Blood donations to be accepted from foreign-born Ethiopians, gays and elderly

Ministry balancing protecting public and expanding pool of donors.

December 9, 2016 02:31
2 minute read.

Vacutainer blood bottles. (photo credit: Wikimedia Commons)


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In a few months, the Health Ministry will implement a significant reversal in its long-established blood donation policy and will allow some Ethiopian immigrants, homosexuals and elderly people to donate blood.

It explained the change as resulting for new local and foreign epidemiological data and the improvement in medical technologies and risk assessment.

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The policy change resulted from recommendations of a professional committee headed by Prof. Manfred Green, who is director of the global health leadership and administration program at the University of Haifa’s School of Public Health, other professionals and public representatives and ethicist Prof. Asa Kasher.

Yesh Atid MK Yael German, a former health minister, on Thursday immediately took credit for the change, noting that when in office, she had pushed for it.

For many years, Jews of Ethiopian heritage who were born here have been able to donate blood without limitation. However, those who were born in Ethiopia or if they spent over a year, since 1977, in a country where HIV was endemic, have been banned. It has also been forbidden for people of any origin over the age of 65 to give a first blood donation.

In a few months, the restrictions on Ethiopian immigrants who were born there will be dropped except those who spent over a year in an HIV-endemic country and less than a year has passed since they arrived in Israel. This criterion – forbidding donations from those who were in an HIV-endemic country less than a year ago, will soon be the same for all Israelis, whatever their country of origin.

The questionnaire filled out by all would-be donors about possible behaviors that could increase the risk of HIV infection such as homosexuality or intravenous drug use will be updated and be identical to those adopted by the US Food and Drug Administration and health authorities in Europe, the ministry said.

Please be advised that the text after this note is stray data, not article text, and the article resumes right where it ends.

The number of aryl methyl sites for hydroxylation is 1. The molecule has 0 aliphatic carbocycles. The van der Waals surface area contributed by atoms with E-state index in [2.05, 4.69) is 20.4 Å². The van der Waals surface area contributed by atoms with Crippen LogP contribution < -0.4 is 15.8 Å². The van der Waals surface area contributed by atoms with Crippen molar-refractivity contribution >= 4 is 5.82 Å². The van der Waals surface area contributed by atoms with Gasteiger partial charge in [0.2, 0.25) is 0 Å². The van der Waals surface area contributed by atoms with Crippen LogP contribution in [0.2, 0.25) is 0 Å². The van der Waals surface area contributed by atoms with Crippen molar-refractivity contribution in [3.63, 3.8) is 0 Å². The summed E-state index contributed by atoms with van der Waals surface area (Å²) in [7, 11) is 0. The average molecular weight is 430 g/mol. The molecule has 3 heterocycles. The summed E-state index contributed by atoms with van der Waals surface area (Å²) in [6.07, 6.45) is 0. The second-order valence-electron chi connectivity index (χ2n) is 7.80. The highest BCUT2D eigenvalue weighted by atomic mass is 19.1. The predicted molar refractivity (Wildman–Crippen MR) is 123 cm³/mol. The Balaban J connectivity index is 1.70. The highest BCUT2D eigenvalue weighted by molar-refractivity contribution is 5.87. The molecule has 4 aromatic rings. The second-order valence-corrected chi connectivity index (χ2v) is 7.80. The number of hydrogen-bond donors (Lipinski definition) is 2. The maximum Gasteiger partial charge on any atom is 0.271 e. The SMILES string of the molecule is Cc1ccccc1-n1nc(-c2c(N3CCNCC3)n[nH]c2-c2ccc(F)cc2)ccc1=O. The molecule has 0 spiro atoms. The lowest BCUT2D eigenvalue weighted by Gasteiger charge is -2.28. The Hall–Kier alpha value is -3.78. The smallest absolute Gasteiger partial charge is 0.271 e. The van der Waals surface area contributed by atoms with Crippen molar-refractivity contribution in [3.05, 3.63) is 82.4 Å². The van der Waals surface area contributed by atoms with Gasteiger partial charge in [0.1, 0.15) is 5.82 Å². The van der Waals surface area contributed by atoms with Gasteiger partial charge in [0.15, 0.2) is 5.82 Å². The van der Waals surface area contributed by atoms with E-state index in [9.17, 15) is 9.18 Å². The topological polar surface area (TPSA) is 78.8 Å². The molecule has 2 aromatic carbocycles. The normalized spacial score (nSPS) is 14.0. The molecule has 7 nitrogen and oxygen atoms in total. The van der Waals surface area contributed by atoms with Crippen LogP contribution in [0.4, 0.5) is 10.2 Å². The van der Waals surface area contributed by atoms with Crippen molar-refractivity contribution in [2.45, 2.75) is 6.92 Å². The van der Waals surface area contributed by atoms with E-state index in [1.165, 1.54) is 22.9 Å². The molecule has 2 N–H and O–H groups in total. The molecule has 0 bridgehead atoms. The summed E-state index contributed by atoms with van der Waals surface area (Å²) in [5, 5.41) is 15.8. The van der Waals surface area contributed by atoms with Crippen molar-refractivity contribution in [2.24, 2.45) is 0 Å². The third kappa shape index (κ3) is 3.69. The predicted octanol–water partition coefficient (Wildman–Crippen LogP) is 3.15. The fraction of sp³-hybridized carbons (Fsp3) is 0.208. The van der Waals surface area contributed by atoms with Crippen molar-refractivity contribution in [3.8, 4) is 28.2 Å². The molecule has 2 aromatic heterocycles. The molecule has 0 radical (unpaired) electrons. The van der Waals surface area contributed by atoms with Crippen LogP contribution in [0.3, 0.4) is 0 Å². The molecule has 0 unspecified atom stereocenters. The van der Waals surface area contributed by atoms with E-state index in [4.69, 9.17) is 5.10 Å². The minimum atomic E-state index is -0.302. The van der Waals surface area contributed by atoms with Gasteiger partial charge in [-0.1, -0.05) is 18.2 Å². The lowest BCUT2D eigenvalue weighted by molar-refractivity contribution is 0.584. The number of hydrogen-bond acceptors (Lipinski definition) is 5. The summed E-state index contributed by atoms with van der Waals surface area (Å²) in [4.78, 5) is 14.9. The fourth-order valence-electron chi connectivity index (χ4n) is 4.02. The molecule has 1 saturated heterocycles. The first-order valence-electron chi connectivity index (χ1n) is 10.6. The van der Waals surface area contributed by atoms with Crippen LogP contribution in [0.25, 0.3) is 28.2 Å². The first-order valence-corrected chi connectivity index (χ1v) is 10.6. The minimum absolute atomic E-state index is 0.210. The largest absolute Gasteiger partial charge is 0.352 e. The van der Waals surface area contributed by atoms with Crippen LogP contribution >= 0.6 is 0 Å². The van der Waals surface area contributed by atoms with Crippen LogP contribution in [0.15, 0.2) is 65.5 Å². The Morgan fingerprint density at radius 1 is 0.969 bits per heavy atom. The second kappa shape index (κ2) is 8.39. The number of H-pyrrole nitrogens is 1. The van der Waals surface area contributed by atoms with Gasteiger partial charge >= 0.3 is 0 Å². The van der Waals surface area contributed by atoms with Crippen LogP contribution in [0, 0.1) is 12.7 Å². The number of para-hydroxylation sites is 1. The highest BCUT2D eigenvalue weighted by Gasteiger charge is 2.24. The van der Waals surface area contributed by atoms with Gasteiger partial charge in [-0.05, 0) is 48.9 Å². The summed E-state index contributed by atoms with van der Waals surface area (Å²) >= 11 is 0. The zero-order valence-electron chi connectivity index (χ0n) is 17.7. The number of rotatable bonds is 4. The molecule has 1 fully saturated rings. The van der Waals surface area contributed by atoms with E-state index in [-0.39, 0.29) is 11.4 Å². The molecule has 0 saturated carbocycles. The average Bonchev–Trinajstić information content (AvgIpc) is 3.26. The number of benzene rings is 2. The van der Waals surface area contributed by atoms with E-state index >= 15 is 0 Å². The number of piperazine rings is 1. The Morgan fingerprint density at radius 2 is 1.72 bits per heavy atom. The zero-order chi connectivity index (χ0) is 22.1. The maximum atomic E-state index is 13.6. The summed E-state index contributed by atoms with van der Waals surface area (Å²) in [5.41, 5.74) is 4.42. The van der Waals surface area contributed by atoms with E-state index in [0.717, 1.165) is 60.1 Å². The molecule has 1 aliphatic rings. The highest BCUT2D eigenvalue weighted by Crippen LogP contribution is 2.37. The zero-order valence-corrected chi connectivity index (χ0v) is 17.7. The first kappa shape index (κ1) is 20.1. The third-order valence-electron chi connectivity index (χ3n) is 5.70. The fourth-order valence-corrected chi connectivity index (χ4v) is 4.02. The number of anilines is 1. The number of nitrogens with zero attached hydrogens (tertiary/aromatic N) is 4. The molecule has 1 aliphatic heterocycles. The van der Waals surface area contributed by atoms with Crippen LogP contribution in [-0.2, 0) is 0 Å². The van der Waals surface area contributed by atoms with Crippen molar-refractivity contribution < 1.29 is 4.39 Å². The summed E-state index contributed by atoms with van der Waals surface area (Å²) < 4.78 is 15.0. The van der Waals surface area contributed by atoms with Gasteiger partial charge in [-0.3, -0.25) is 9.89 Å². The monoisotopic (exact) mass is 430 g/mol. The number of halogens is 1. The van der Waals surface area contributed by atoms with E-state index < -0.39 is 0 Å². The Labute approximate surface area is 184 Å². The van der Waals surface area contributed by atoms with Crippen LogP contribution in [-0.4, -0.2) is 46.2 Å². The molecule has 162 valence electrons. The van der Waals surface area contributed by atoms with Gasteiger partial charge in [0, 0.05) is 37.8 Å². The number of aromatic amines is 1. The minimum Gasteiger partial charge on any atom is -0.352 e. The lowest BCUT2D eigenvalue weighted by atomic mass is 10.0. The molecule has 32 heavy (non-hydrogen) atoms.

The tests for HIV, hepatitis B and hepatitis C virus that will be used here are significantly more sensitive than the old ones, thus the “window” of infection will be narrowed to a few days between infection by a carrier and testing for these viruses.

As for those over 65 wanting to donate, the decision to accept their blood for a first donation will be decided on an “individual basis” and according to the medical condition of the applicant.

The ministry said that it will also boost donated blood safety by adopting in the future “pathogen inactivation” that damage the cell membranes or nucleic acids, so that treatment of blood products, thereby almost completely preventing the infection potential of bacteria or viruses to cause infections.

The efficacy of these approaches for blood components such as platelets and plasma has been proven for blood components, and there are commercial systems that were recently approved by the FDA and used in some 20 countries, the ministry said. A distinct advantage of using pathogen inactivation over the current approach is that it reduces the risk of infection as a result of the “window period” after infection with HIV.

The new policy, the ministry concluded, is in accordance with what is accepted in other developed countries and provides the “proper balance between protecting public health and the need for equity and the expansion of the pool of potential blood donors.”

Meanwhile, German welcomed the decision and said it was “better late than never.”

The recommendations had been presented to the ministry 18 months ago, she said, and there was no justification for the delay.

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